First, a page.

When we think of sacrifice we often think of giving up some time for something, maybe a certain kind of food, or some money. We also think of the lives sacrificed in the military. The origin of the word is much deeper than we tend to use it, however. It was/is really about setting something apart to give up (sacrifice) for God(s). We all have heard of sacrificing people, babies, virgins, etc. from history and movies. These were sacrifices that required blood for a higher power.
The Bible talks about blood sacrificing as well. The people of God had to sacrifice their best animals to be right with God. The priests would make these sacrifices to pay the price for the sins of the people. Of course we know now that Jesus took the place of all of the blood sacrifices, by sacrificing Himself on our behalf. That’s why we celebrate Easter. Jesus’ death and resurrection covers His people once and for all.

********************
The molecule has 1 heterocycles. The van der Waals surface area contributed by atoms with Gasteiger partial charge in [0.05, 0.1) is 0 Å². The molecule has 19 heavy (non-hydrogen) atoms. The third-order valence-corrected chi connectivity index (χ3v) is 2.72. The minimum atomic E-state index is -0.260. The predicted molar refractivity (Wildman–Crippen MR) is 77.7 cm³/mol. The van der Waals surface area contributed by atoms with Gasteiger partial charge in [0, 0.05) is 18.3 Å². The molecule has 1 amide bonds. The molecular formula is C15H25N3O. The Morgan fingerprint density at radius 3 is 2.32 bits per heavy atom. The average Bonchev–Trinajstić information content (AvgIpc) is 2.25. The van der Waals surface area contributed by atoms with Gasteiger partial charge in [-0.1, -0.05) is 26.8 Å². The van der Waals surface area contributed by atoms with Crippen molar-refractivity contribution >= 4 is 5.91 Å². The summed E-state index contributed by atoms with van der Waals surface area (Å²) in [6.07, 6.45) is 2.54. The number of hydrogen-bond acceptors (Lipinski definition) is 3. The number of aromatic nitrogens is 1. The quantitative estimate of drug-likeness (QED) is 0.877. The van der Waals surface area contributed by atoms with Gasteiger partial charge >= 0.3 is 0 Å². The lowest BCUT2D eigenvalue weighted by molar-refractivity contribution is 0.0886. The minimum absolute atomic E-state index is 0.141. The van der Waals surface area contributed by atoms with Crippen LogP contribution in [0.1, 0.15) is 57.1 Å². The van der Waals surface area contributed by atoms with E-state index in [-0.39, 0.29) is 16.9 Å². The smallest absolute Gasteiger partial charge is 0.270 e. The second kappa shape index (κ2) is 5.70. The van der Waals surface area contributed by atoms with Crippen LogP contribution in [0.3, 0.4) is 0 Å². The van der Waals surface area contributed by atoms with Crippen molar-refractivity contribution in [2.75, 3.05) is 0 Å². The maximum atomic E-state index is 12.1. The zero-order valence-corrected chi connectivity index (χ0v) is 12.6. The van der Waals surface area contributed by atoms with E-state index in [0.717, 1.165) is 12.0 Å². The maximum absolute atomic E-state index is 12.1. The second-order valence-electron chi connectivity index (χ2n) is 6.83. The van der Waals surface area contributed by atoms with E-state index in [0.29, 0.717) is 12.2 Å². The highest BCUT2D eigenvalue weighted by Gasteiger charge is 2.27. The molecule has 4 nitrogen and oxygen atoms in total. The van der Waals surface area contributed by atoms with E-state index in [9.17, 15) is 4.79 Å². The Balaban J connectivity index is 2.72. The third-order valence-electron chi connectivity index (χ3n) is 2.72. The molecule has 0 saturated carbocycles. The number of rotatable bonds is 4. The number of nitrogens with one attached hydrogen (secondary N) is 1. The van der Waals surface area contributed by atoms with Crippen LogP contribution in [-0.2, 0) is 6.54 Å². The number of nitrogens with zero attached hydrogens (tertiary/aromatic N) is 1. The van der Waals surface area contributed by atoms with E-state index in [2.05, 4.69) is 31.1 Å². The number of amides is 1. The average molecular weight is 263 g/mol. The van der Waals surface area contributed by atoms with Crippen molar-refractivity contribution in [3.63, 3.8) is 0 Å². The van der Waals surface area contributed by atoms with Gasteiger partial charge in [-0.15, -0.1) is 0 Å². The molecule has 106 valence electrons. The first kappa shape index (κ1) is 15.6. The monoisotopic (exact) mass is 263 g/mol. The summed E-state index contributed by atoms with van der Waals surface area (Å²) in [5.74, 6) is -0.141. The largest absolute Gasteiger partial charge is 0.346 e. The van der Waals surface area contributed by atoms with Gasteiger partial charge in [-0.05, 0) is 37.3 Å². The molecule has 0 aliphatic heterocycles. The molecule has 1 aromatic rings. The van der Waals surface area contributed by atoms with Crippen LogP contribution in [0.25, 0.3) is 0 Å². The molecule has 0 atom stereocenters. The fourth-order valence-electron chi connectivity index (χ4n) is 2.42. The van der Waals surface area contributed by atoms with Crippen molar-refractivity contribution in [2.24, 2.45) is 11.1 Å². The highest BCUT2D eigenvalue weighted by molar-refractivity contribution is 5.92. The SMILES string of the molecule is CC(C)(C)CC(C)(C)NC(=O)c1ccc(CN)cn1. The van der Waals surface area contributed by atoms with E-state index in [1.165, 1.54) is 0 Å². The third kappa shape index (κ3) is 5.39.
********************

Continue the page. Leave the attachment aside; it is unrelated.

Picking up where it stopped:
Hebrews 13:15-16 tells us that there’s still sacrificing to be done, it just looks differently. It says, “Through Jesus, therefore, let us continually offer to God a sacrifice of praise - the fruit of our lips that openly profess His name. And do not forget to do good and to share with others, for with such sacrifices God is pleased.”
Now, instead of sacrificing blood, Hebrews teaches us that praise and acts of service are now our sacrifice. It’s a way we can show thankfulness for what Jesus did on the cross, to thank the Lord for what He’s done, to thank God for our daily blessings of faith, food, family, and friends. Our acts of kindness, even when they go unnoticed, are pleasing.
The best ways to receive all that God has for us, to be “right” with Him, to glorify Him, is to praise Him with our mouth and do good. Lord may this be so.